They're not fitting to to be a leader. They're not competent to be the person that leads their country or their people. As a history teacher, I think that there's not many more of his examples of both of these things than, every every preacher's favorite example, Adolf Hitler. But you think about Adolf Hitler, right? We say he's not the greatest, he he doesn't have the greatest leadership qualities to be a leader.

He had some, but he it wasn't a good man. Was he? Yet he was the person that they that they picked. He wasn't He didn't take it by force, although he was pretty violent as we see in this story. He was elected by the people.

People are poor at choosing leaders, and leaders are often disillusional about their own abilities. That's what we see today in this passage. Chapter 8 verse 33 to 35 You'll see that that really is a kind of conclusion of Gidian's life he's died. We'll read that now. No sooner had Gidian died.

Than the Israelites again prostituted themselves to the Bales. They says, look, baal beareth as their god and did not remember the lord God who had rescued them from the hands of all their enemies on every side. They also failed to show any loyalty to the family of Jared Bell that is Givyan in spite of all the good things he had done for them. So, yes, that is a conclusion to the story of Gideon after he dies but that is also a summary I think of chapter 9. The people are not showing faithfulness.

To Jerabail, the 1 who'd contended with the false gods, to Gideon and to Gideon's family, and that is exactly what we see here. In this story. I've got 2 points today. My first point is twisted kingship, twisted kingship. We begin, chapter 9 by being introduced to this character we saw last week, Abimelech.

Now, who is Abimelech? Well, you'll notice in verse 1 that he is the son of Jerabail. He is actually the son of Gideon, the last judge. But not only is he the son of Gideon, if you remember his name, as Ben told us last week, is my father is king. Now, who named him that?

Was it his dad or his mom? We don't know. But we'd know also if we go back to chapter 8, and verse 31, his concubine, Gideon's concubine, who lived in Schechem also bore him a son whom he named the Viblic so. He is the son of god's judge, but he is the illegitimate son of Gideon. He is a man who has been born in shame.

This is not an honorable birth. This is not someone that has got a good birth. This is a shameful birth. And you can imagine, you can imagine a Bimolek has has grown up bitter and shameful and full of hatred, not just for his dad but for everything that his dad stands for and his dad's family. That's a bimmelec.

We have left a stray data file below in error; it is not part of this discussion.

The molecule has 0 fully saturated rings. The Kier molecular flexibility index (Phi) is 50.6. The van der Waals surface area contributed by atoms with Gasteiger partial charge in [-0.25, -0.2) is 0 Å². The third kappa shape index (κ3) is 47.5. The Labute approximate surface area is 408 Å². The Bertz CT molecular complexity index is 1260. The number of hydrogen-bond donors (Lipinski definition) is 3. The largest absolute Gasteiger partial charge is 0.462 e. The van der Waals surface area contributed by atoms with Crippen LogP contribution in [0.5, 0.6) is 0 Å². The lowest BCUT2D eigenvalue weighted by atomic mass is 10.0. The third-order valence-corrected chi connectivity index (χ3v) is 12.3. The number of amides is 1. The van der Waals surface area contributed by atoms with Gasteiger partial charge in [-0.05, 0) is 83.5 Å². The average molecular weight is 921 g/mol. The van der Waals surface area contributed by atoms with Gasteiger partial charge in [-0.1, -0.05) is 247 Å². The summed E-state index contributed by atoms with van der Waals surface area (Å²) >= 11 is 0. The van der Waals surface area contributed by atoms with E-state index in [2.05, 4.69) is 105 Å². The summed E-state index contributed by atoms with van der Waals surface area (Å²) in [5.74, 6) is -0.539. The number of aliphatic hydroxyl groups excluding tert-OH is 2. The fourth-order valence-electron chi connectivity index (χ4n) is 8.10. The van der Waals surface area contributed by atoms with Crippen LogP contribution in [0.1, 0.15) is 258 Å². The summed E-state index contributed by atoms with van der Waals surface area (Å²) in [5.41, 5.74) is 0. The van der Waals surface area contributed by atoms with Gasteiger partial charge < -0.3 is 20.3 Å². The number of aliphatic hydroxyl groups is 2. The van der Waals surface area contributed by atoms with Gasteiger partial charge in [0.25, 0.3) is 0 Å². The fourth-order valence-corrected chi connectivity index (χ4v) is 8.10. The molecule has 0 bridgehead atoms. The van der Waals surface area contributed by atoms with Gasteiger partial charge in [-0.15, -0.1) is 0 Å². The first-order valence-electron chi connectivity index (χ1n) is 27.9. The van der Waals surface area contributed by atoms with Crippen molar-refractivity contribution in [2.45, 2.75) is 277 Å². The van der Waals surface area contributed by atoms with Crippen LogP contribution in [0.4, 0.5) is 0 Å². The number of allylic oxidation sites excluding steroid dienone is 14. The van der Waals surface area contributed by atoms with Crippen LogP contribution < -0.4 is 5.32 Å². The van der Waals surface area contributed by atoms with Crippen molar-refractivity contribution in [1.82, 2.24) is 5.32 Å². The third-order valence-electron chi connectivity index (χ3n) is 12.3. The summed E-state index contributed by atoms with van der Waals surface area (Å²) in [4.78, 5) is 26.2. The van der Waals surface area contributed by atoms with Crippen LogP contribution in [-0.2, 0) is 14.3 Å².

The illegitimate son of Gidiom. And so Abimlet comes. He comes to his brothers on his mother's side because he doesn't like his his dad's side. He comes to his, brothers and he says, listen, lads. What's better?

70 sons of Gillion who's not nothing to do with you, then ruling you, or what about me? Hey? What about me? I am 1 of your own. I'm your I'm your family.

I'm your own flesh and blood. You'll notice there, he says. Surely it's better that 1 person rules you rather than these 70 people who are god's anointed person's sons. And so that they go and they they ask they ask that that the people of Shechem in verse 3 and they're like, yeah, yeah, we like this because remember that people notoriously poor at picking their own leaders. And so they say, oh, well, absolutely, and they sing that chat.

He's 1 of our own. He's 1 of our own, a bimber leg. He's 1 of our own. Right. That's their song.

And so what do they do? They come They go to the the temple of Belle Barrett. They get 70 shekels, 70 shekels, 70 brothers, and they give it to him. They give it to him to use to get rid of his brothers. And so with those 70 shepherds, he goes out and he gets himself a gang.

And it's such a such a great way of describing it, isn't it? He gets this gang in verse, 4 He used it to hire reckless scoundrels. I love that word. Scoundrels, and they became his followers. Records.

These are a violent mob of followers. They are reckless. And actually the word is worthless. This is a worthless pretender with a worthless gang. And this violent gang goes to Gideon's hometown of Ophra.

And Abimelech seizes his 70 half brothers or he thinks he does and 1 by 1 on a stone, he murders his brothers. 1 dad, another 1, another 1, another 1, another 1, another 1. He is willing to sacrifice his own family for the position of king. Except he misses 1. Did you see that?

In verse, 6. Sorry. Yeah, verse 6. Nope. Verse 5.

Sorry. Got there in the end. But Jotham, the youngest son of Jerabell escaped by hiding. He misses 1. So he's killed 69.

I imagine He's probably lost count after you get, I guess, about 20, you lose count and he re doesn't realize that he's miss Jotham. And so he thinks he's got rid of all the rulers, all the rightful rulers of Israel, and he thinks now is the time and the shechemites come and they've they've paid him the money to get rid of the brothers and they all come and they have this great ceremony, a pomp. And and and they they line the streets, they bow down, they say, oh, Abilak, you are a great king. And they crown a bimolek at the at the great tree at the pillar of Shecken. And Jacob hears about this.

And what does Jokum do? Well, he climbs up Mount Geerism, and it's interesting because Mount Geerism is the place of blessing of god's people. So Joshua went up to Mount Garrison, and he said, I will bless you people of god but this is not a blessing that Jotham pronounces here. He pronounces a curse in the form of a fable. This is the place of blessing becomes actually the place of cursing.

And so he climbs up this this mountain that overlook shechem, and he tells this story and you think, well, what sort of story will he tell? Well, obviously he'll tell a story about trees because that's where everyone does. I want to care somebody story about trees. Yes? So there he goes, and he comes and he says, well, I'll tell the story about about trees.